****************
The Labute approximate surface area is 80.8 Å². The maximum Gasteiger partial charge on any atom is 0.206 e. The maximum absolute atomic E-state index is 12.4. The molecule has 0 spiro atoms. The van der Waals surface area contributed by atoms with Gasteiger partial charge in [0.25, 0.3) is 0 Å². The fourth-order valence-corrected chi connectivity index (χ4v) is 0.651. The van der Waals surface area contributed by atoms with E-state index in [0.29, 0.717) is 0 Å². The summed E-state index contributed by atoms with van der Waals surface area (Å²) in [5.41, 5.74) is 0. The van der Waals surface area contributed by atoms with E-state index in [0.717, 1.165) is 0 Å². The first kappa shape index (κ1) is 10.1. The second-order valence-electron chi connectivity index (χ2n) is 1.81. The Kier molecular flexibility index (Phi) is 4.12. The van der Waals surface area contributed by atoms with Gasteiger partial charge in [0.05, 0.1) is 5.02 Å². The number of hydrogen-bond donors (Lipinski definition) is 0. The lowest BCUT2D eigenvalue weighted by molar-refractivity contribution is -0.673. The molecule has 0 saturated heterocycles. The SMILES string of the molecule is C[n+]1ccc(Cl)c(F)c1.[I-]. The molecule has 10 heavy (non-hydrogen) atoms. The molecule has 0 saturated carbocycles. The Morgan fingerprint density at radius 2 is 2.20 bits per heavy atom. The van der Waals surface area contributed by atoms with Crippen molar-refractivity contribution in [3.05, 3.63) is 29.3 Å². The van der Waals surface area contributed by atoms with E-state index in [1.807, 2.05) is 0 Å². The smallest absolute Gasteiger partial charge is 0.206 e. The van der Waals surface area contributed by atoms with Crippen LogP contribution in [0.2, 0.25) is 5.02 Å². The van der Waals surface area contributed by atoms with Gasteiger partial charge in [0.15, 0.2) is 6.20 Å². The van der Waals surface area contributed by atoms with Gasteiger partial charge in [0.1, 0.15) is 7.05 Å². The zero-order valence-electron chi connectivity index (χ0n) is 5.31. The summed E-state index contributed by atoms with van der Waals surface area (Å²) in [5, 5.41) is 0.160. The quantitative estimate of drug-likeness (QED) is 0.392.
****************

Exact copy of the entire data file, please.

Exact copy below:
The Labute approximate surface area is 80.8 Å². The maximum Gasteiger partial charge on any atom is 0.206 e. The maximum absolute atomic E-state index is 12.4. The molecule has 0 spiro atoms. The van der Waals surface area contributed by atoms with Gasteiger partial charge in [0.25, 0.3) is 0 Å². The fourth-order valence-corrected chi connectivity index (χ4v) is 0.651. The van der Waals surface area contributed by atoms with E-state index in [0.29, 0.717) is 0 Å². The summed E-state index contributed by atoms with van der Waals surface area (Å²) in [5.41, 5.74) is 0. The van der Waals surface area contributed by atoms with E-state index in [0.717, 1.165) is 0 Å². The first kappa shape index (κ1) is 10.1. The second-order valence-electron chi connectivity index (χ2n) is 1.81. The Kier molecular flexibility index (Phi) is 4.12. The van der Waals surface area contributed by atoms with Gasteiger partial charge in [0.05, 0.1) is 5.02 Å². The number of hydrogen-bond donors (Lipinski definition) is 0. The lowest BCUT2D eigenvalue weighted by molar-refractivity contribution is -0.673. The molecule has 0 saturated heterocycles. The SMILES string of the molecule is C[n+]1ccc(Cl)c(F)c1.[I-]. The molecule has 10 heavy (non-hydrogen) atoms. The molecule has 0 saturated carbocycles. The Morgan fingerprint density at radius 2 is 2.20 bits per heavy atom. The van der Waals surface area contributed by atoms with Crippen molar-refractivity contribution in [3.05, 3.63) is 29.3 Å². The van der Waals surface area contributed by atoms with E-state index in [1.807, 2.05) is 0 Å². The smallest absolute Gasteiger partial charge is 0.206 e. The van der Waals surface area contributed by atoms with Crippen LogP contribution in [0.2, 0.25) is 5.02 Å². The van der Waals surface area contributed by atoms with Gasteiger partial charge in [0.15, 0.2) is 6.20 Å². The van der Waals surface area contributed by atoms with Gasteiger partial charge in [0.1, 0.15) is 7.05 Å². The zero-order valence-electron chi connectivity index (χ0n) is 5.31. The summed E-state index contributed by atoms with van der Waals surface area (Å²) in [5, 5.41) is 0.160. The quantitative estimate of drug-likeness (QED) is 0.392.